Rich, creamy and pungent Époisses was first made by Cistercian monks at the Abbaye de Pontigny and the Abbaye de Fontenay in the 15th century. The secret to its unique flavour is Marc de Bourgogne, the local brandy in which the cheese is dipped daily for two months during the ageing process. Other varieties are dipped in Chablis (Affidelice), coated with ash (Aisy Cendre) or salted (Soumaintrain) – but try the original first.
Traditional Époisses features on the cheeseboards of restaurants throughout the region and is delicious and indulgent as a sauce on steak or in a Croque Monsieur. Visit Burgundy’s main producers: Gaugry in Brochon near Dijon, which offers guided tours of the entire production site; and Berthaut based in the village of Époisses itself, which has been making the cheese since 1956. This is a serious cheese for serious cheese lovers.
The strutting Bresse chickens that you occasionally glimpse from the roadside while driving through rural corners of Burgundy have all the right colours for a start: with red crests, clean white feathers and blue feet, they are the animal embodiment of le tricolore. Fed solely on cereals (corn) and milk-derived products and left to wander free range, they produce a delicious meat highly prized in the region. Consider booking in for lunch at Le Saint Sauveur in Varennes St-Sauveur, where chef Pascal knows his chickens and roasts them to perfection – with just a little seasoning and herbs sprinkled on the skin, and served with a reduced stock jus. The skin is thin, crisp, golden and unfatty, while the meat is succulent, firm and packs a flavour punch way above its weight.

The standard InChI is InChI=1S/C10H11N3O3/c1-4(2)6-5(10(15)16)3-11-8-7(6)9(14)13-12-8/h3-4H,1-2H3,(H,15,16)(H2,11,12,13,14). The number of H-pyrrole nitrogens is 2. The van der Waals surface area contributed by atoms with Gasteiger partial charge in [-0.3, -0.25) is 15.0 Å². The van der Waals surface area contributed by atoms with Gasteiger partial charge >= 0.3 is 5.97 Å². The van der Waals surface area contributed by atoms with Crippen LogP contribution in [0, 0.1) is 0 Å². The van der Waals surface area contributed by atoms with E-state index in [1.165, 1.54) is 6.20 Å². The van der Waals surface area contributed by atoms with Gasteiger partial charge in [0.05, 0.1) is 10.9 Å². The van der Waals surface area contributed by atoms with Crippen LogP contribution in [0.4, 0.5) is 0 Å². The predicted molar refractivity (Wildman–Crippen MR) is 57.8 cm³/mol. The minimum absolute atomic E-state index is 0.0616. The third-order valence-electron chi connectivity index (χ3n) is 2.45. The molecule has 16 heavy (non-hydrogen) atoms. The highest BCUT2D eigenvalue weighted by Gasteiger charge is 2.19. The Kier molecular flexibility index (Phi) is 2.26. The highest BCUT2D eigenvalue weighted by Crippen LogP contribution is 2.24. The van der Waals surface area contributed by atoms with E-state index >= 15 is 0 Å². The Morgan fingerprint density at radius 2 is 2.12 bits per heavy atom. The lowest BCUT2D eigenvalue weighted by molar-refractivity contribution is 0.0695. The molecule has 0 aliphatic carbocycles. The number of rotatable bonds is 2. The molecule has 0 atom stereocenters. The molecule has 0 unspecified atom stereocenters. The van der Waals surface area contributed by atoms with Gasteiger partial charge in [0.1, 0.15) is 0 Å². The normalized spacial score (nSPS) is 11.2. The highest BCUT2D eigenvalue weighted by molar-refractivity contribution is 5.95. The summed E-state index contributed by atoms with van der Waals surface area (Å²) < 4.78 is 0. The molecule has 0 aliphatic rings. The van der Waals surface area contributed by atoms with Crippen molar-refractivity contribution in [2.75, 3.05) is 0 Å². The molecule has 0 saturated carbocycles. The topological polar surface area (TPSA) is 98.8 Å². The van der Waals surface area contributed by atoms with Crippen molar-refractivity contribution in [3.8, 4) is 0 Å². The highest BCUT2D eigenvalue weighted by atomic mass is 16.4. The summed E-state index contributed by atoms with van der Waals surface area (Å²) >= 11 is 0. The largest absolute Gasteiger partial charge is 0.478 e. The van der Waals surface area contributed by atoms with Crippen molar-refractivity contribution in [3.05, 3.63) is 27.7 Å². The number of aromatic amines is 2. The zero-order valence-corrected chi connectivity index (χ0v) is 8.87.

Escargots are eaten all over France – but Burgundy snails (helix pomatia, also known as Roman snails) are an iconic regional delicacy and generally larger, plumper and sweeter than their petits gris counterparts. One characteristic that sets them apart from other snails produced for eating is that they die in captivity and can only be cultivated in the wild – so there are strict controls over their harvesting of them, making them relatively rare. After being cooked in bouillon (stock), Burgundy snails are dressed in their shells with butter, parsley and finely chopped garlic and baked in the oven. Try them with a dry white wine with a touch of minerality – Chablis is ideal – at specialist establishments such as Hélice-l’Escargotier Beaunois, or the numerous other restaurants in and around Beaune.
Anis de Flavigny
These little white aniseed sweets are a symbol of Burgundy, still manufactured today using the same ancestral methods in the former abbey of Flavigny-sur-Ozerain by the third generation of the Troubat family. Legend has it that a Roman traveller brought aniseed back from Syria to modern-day France, which was later cultivated in Flavigny, coated with sugar and offered to guests as early as 1591. A range of different flavours are made – orange, mint, liquorice, rose, lemon and violet – and their tin boxes have even become collectors’ items.